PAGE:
Last week, the death of 10-year-old Avery Cornett of Lebanon, Mo., prompted local Wal-Mart stores to pull infant formula from store shelves in case it was linked to the baby's death. Soon after, all Wal-Mart stores around the country recalled the 12.5-ounce cans of Enfamil Newborn powder with the lot number ZP1K7G, in a move the retailer considered an "abundance of caution," offering customers who had already purchased the formula an exchange or refund.
But after a new round of testing, Mead-Johnson, makers of Enfamil, said that the formula was safe and that there was no presence of Cronobacter, the bacterium that can lead to the infection called Cronobacter sakazakii — the disease thought to have taken young Avery's life.
And now officials from the Centers for Disease Control and Prevention (CDC) are expanding the probe into baby formulas after learning that baby Avery had consumed a variety of formula products before his death. The CDC won't reveal which other formulas are currently under suspicion, or even whether they are powdered or liquid.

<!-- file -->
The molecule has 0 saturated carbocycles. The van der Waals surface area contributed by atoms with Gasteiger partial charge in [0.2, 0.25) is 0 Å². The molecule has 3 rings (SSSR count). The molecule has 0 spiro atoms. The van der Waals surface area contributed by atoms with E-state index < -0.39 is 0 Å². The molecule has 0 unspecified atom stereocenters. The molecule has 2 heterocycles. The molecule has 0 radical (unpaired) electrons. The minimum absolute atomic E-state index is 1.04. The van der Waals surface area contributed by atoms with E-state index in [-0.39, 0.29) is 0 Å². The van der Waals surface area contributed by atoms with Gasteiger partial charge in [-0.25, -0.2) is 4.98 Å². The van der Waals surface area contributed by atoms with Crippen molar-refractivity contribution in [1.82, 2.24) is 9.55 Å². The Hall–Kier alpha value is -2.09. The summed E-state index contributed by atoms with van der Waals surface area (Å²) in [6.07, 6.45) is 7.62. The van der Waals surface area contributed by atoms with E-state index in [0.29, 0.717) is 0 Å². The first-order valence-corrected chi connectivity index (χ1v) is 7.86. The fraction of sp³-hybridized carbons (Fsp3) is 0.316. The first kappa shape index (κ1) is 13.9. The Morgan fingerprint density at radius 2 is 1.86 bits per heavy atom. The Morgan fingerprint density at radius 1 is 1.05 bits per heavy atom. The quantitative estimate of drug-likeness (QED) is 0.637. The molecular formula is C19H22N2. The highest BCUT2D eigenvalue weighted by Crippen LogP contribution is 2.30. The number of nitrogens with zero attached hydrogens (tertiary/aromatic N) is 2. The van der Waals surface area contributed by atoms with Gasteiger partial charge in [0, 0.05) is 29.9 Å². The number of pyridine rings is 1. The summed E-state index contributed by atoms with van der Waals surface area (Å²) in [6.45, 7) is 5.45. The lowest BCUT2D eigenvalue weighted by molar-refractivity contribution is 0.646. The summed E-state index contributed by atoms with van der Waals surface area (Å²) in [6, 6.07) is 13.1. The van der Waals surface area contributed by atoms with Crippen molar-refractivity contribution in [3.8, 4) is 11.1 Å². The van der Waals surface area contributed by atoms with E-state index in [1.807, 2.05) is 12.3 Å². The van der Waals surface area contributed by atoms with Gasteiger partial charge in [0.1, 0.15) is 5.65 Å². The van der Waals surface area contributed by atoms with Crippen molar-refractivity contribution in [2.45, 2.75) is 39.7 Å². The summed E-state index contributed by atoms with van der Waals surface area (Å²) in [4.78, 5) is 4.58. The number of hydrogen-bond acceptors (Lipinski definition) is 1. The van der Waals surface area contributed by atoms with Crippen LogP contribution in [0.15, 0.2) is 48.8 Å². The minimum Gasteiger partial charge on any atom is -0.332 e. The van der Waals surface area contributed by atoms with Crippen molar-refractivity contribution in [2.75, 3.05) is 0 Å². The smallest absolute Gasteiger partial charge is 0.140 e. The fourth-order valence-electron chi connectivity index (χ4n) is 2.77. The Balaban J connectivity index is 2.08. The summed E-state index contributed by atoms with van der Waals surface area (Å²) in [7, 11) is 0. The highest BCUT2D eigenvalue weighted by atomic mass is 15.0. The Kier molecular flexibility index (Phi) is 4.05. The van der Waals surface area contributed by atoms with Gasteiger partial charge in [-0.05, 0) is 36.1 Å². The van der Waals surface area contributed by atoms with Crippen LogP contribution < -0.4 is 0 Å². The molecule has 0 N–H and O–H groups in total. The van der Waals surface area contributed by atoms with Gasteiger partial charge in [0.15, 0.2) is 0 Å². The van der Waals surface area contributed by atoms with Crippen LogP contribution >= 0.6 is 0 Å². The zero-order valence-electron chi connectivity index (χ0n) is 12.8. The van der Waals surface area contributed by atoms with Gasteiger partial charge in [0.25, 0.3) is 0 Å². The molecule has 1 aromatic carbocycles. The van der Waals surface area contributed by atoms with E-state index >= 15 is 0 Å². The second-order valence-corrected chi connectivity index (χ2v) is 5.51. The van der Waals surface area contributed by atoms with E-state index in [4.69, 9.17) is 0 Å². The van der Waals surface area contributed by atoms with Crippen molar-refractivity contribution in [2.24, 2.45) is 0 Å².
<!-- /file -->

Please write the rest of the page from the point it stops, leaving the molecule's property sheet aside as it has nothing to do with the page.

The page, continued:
But to make matters even more confusing, another baby — this one in Illinois — was sickened by Cronobacter bacterium earlier this month, but later recovered. This baby had apparently also consumed a variety of baby formulas and investigators are scrambling to determine the cause of this baby's infection and whether or not the two cases are linked.
In the meantime, parents have no choice but to use their own "abundance of caution" when choosing infant formula for their babies.